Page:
It's definitely Trek, with all the things that implies--including a deep, profound, blatant disregard for basic physics on the part fo the writers. (Black holes don't act like that. If you're in orbit around a planet, and the planet becomes a planet-mass black hole, you'll stay peacefully in orbit; you won't get "sucked in." You will, however, get a blast of radiation from the accretion disk...)

And the plot holes, my God. If they could beam folks over to the enemy spaceship, why not beam over a squadron of Marines rather than just two people? Better yet, why not beam over a nuke?

And for that matter, why do there seem to be no Marines in the Star Trek universe?

The only time I saw actual Marines in ST was in the last few seasons of DS9, with the galactic war going on (with ACTUAL surface battles!) and in Enterprise. There were several scenes between the Marine commander and the Tactical officer (both character names escape me at the moment) that clearly showed the tension between "ground-pounders" and "ship jockeys". This was during the "save everyone from Zindi!" arc, I want to say second season?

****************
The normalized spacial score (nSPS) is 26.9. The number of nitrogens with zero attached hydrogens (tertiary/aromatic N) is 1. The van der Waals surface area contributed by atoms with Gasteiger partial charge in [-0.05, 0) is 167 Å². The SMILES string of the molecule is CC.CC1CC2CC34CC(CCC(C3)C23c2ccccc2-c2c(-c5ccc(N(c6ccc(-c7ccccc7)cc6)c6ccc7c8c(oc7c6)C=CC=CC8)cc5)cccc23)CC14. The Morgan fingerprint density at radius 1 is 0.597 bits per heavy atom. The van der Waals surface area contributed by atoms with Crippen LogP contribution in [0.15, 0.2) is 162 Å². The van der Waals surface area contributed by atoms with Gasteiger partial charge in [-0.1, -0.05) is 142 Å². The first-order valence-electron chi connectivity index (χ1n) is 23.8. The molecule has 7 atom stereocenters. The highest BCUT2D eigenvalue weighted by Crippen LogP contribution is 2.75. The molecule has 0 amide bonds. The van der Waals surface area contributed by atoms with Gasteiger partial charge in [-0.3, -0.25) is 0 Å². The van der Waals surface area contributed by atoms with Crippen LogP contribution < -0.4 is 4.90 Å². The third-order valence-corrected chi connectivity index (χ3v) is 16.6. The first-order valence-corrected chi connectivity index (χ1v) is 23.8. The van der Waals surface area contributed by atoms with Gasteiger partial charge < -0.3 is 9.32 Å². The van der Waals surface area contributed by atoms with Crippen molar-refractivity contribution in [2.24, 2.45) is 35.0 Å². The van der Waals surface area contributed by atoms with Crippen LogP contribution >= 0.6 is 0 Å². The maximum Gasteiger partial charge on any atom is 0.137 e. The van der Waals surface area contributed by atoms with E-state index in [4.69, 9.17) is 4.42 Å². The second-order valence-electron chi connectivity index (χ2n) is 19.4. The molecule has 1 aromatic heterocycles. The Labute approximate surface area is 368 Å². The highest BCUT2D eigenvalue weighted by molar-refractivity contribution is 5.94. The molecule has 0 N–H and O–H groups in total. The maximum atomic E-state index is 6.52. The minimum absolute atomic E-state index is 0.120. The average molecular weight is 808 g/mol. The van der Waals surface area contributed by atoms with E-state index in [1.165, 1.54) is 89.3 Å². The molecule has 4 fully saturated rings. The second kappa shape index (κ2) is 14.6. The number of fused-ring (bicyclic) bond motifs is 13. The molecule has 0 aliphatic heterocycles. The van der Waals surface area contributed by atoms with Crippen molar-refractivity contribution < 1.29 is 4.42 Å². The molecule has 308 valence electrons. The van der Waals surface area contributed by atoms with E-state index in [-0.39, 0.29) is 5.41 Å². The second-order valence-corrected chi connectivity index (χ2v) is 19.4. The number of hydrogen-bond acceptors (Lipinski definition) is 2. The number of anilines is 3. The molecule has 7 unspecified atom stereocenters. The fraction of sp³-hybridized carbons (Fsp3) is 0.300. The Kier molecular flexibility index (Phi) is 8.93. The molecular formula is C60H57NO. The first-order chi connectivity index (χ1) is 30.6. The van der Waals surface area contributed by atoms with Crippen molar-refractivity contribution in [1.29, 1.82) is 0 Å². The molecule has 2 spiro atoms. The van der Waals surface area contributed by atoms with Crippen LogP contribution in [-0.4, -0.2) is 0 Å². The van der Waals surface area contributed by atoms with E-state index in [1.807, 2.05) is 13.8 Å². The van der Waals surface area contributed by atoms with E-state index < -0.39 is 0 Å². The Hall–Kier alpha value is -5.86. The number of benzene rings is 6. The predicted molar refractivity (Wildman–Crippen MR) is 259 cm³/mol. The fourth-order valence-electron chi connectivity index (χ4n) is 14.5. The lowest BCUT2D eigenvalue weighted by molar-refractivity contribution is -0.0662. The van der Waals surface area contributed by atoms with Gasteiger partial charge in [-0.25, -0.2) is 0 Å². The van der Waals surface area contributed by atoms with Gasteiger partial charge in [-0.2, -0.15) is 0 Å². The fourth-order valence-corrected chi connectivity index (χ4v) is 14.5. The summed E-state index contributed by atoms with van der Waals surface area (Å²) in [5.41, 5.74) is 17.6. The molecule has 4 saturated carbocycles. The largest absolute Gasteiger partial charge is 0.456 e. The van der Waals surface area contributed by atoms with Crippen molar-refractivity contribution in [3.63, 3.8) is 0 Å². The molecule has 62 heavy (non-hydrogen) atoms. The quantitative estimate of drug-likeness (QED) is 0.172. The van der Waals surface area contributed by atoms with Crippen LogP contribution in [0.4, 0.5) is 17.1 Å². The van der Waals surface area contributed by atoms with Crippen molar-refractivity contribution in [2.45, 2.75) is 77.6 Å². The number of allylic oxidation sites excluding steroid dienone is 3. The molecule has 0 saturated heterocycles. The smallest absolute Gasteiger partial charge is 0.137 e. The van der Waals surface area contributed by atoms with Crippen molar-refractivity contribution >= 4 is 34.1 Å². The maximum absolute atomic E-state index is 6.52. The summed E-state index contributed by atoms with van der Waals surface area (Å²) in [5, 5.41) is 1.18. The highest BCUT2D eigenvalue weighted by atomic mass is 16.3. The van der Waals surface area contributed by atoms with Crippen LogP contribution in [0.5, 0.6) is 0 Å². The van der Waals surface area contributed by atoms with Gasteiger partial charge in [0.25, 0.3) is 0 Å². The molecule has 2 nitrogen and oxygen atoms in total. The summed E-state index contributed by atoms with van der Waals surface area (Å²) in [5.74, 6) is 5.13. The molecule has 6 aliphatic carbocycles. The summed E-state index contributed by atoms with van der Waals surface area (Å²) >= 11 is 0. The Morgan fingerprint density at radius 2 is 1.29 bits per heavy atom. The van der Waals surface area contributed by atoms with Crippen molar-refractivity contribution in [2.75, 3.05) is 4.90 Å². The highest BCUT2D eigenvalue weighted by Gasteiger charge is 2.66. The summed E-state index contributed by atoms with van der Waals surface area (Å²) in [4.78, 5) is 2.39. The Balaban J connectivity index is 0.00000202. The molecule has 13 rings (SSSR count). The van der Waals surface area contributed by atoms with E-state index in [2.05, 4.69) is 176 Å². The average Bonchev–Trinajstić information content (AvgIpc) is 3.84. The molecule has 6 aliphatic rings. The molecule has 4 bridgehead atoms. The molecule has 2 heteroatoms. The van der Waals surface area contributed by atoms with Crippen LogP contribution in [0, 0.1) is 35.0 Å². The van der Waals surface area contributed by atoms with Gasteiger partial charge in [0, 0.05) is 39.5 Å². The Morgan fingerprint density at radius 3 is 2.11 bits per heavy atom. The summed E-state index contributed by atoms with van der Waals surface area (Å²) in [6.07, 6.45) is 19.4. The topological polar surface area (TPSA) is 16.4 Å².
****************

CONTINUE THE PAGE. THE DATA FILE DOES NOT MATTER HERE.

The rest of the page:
As for the nuke question, they were trying to save Captain Pike, yes? Don't want to blow up the ship with the Captain still on it, yes? I'm not denying the plot holes, but tactical nukes are considered "dirty" in Trek-dom.

I don't actually believe they were serious about saving Captain Pike; had they been serious about it, they'd've sent more than two people. It seems to me that saving him happened more or less as an afterthought.

Still, embrace the power of "and". A couple of squadrons of Marines and a nuke would have been the better plan, I think.

oddly enough, the two things i found the most jarring were Young Kirk's piercing blue eyes (Kirk Prime's eyes are famously brown) and Young Uhura's fashion-model-skinny figure (Uhura Prime was voluptuous to begin with, progressing towards zaftig as time went on). i did have to make an effort to ignore the pseudoscience ("red matter"???), but, hey, this is Trek.